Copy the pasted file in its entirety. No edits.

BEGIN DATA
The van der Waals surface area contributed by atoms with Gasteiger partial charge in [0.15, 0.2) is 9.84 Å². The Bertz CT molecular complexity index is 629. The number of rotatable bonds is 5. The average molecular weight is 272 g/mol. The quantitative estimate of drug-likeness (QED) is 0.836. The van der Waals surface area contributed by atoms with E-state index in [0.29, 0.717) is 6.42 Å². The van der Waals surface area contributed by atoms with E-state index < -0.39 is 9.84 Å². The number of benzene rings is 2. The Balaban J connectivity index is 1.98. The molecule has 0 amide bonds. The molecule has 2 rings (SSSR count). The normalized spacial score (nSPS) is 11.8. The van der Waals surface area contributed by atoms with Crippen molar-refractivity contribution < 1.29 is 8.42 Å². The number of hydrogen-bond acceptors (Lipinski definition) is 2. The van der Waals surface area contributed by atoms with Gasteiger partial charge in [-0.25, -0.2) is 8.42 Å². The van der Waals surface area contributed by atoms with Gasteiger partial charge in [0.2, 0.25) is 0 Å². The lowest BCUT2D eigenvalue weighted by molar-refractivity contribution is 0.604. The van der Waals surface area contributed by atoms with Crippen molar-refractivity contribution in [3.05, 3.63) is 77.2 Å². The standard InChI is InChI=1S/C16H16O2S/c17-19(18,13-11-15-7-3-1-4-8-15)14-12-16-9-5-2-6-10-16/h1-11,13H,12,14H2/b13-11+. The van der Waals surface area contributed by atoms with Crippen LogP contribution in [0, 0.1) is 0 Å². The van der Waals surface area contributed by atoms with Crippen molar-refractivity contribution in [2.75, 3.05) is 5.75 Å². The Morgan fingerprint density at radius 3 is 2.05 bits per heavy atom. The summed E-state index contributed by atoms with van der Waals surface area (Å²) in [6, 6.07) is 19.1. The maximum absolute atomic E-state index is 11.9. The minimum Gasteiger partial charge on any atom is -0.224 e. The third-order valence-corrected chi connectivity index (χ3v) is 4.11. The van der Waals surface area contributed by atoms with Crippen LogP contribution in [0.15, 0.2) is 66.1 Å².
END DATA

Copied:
The van der Waals surface area contributed by atoms with Gasteiger partial charge in [0.15, 0.2) is 9.84 Å². The Bertz CT molecular complexity index is 629. The number of rotatable bonds is 5. The average molecular weight is 272 g/mol. The quantitative estimate of drug-likeness (QED) is 0.836. The van der Waals surface area contributed by atoms with E-state index in [0.29, 0.717) is 6.42 Å². The van der Waals surface area contributed by atoms with E-state index < -0.39 is 9.84 Å². The number of benzene rings is 2. The Balaban J connectivity index is 1.98. The molecule has 0 amide bonds. The molecule has 2 rings (SSSR count). The normalized spacial score (nSPS) is 11.8. The van der Waals surface area contributed by atoms with Crippen molar-refractivity contribution < 1.29 is 8.42 Å². The number of hydrogen-bond acceptors (Lipinski definition) is 2. The van der Waals surface area contributed by atoms with Gasteiger partial charge in [-0.25, -0.2) is 8.42 Å². The van der Waals surface area contributed by atoms with Gasteiger partial charge in [0.2, 0.25) is 0 Å². The lowest BCUT2D eigenvalue weighted by molar-refractivity contribution is 0.604. The van der Waals surface area contributed by atoms with Crippen molar-refractivity contribution in [3.05, 3.63) is 77.2 Å². The standard InChI is InChI=1S/C16H16O2S/c17-19(18,13-11-15-7-3-1-4-8-15)14-12-16-9-5-2-6-10-16/h1-11,13H,12,14H2/b13-11+. The van der Waals surface area contributed by atoms with Crippen LogP contribution in [0, 0.1) is 0 Å². The van der Waals surface area contributed by atoms with Crippen molar-refractivity contribution in [2.75, 3.05) is 5.75 Å². The Morgan fingerprint density at radius 3 is 2.05 bits per heavy atom. The summed E-state index contributed by atoms with van der Waals surface area (Å²) in [6, 6.07) is 19.1. The maximum absolute atomic E-state index is 11.9. The minimum Gasteiger partial charge on any atom is -0.224 e. The third-order valence-corrected chi connectivity index (χ3v) is 4.11. The van der Waals surface area contributed by atoms with Crippen LogP contribution in [0.15, 0.2) is 66.1 Å².